Again, no choice for keyboard and mouse, its Dell’s provided wireless keyboard and mouse or Dell’s provided wireless keyboard and mouse, or perhaps even Dell’s provided wireless keyboard and mouse. Your choice, really.

I’d recommend upgrading the wireless card to the b/g/n model. That $20 may save you a lot of headaches in the future.

If you’re a computer novice, welcome to my blog and how did you find it? Also, you’ll want a Gizmo service to come and help you with Mr. Computer. I opted to not have one, as I am quite proficient with a computer.

Online Backup has its pros and cons. I am a fan of physical backup media, like an external hard drive, so I just kept the default 2GB of which I am unlikely to ever use.

Eurgh! McAfee! I’ll take Trend Micro, thanks. If we lived in the US, this would be an option. It isn’t so add this to your shopping list with Office 2007 and printer, and make a note to remove McAfee the moment you get the computer.

Living in a regional area, I don’t get after hours delivery, so default delivery it was.

Mmmm… Nice system! How much?


That’s not bad.

Well, a 19″ LCD touchscreen alone is $1119 without GST from the aforementioned Touchscreen Solutions (which means $1230 with GST), and if we were to assume that the touchscreen in this system costed the same amount, then the actual computer component costed a measly $1105.50. Which, for this system, isn’t bad, it’s bloody brilliant.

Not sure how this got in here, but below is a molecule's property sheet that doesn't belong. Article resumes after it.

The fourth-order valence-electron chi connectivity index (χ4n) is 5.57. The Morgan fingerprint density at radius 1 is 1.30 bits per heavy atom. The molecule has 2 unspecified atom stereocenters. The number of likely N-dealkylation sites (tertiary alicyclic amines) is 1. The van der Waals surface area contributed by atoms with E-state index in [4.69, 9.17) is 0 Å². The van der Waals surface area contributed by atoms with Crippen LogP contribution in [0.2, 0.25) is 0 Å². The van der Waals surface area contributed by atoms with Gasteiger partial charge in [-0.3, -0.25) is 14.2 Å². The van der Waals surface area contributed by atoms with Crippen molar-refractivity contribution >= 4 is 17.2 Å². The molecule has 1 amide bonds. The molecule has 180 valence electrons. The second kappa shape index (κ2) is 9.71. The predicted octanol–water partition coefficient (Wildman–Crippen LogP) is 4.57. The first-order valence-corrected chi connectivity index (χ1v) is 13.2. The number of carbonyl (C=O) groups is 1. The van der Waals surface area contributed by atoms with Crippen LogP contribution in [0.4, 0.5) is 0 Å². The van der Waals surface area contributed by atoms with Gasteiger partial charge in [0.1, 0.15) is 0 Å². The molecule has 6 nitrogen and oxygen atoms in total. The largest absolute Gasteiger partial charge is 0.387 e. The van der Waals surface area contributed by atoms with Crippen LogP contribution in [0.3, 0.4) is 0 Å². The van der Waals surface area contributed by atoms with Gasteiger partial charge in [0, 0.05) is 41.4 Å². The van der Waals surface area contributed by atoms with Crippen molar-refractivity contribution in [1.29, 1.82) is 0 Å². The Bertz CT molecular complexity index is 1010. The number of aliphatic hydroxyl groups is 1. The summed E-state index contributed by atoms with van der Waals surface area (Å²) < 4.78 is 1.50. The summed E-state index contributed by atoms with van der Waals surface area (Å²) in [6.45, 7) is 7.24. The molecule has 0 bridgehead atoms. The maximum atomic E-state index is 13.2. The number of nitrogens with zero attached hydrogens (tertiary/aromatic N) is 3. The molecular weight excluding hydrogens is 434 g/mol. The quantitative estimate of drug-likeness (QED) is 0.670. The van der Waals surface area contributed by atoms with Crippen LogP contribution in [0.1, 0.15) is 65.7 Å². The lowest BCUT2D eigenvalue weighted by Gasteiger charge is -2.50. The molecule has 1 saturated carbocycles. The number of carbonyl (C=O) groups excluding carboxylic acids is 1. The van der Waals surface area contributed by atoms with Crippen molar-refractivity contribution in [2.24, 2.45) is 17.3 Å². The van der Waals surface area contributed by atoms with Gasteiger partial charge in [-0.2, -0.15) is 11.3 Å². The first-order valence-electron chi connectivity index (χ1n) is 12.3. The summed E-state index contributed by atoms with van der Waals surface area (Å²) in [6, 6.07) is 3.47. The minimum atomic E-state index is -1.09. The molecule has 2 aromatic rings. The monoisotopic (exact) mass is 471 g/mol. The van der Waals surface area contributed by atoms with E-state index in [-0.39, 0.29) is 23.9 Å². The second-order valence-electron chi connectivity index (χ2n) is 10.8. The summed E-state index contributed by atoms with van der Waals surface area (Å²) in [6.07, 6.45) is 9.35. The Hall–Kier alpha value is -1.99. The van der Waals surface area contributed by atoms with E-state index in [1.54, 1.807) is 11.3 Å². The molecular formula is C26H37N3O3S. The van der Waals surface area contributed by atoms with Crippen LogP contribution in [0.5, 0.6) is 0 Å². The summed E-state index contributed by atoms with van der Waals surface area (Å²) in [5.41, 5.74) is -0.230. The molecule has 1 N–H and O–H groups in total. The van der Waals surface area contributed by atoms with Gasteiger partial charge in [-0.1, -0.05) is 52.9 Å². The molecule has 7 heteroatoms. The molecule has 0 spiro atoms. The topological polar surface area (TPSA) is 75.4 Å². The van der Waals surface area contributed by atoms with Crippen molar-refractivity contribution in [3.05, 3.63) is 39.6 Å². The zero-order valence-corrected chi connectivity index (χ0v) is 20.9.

Now I want one!

Go buy one. But not now.

I’ve got the credit card ready, let me at it!

No. Seriously. Windows 7, the next version of Windows, is due out before Christmas. Windows 7 includes (you guessed it) better Multi-touch support.

So… I could get someone to buy me one for Christmas?

If you wanted. Failing that, wait a month and a half. Microsoft are doing their Upgrade Voucher offer again, meaning that you buy the computer, keep the voucher, and when the next version of Windows is released, you win a free (or cheap(er)) upgrade to Windows 7!


Indeed. Although I would wait for Windows 7 to actually come out, and buy it with Windows 7 Professional, as Professional has features I would use that Home Premium does not.

I’ll take your word for it.

Yes. On the note of multi-touch and Windows 7… Linkage.

Now what’s next?

A Brief History of Windows.


Not really. There are pretty pictures…


Glad I’ve got your attention. See you next time, then.



Leave a Comment
  1. C130 / Dec 30 2009 1:54 PM

    Oi! Ranga!
    Dell have a touch screen moniter available, which I have, and its only $500, not the $1230 from your random website.
    Do a bit if shopping next time, aye…
    Your in Good faith,
    Your favourite ATDB member 🙂

  2. douglasac / Feb 21 2010 12:02 PM

    At the time of publication, the Dell monitor in question did not exist. And believe me, I did do some shopping: nobody in this country sells touchscreens of a known brand (i.e. with 3M or ELO technologies behind them).


  1. How To Tell What Kind Of Technology A Touchscreen Is With A Simple Touch « The Random Douglas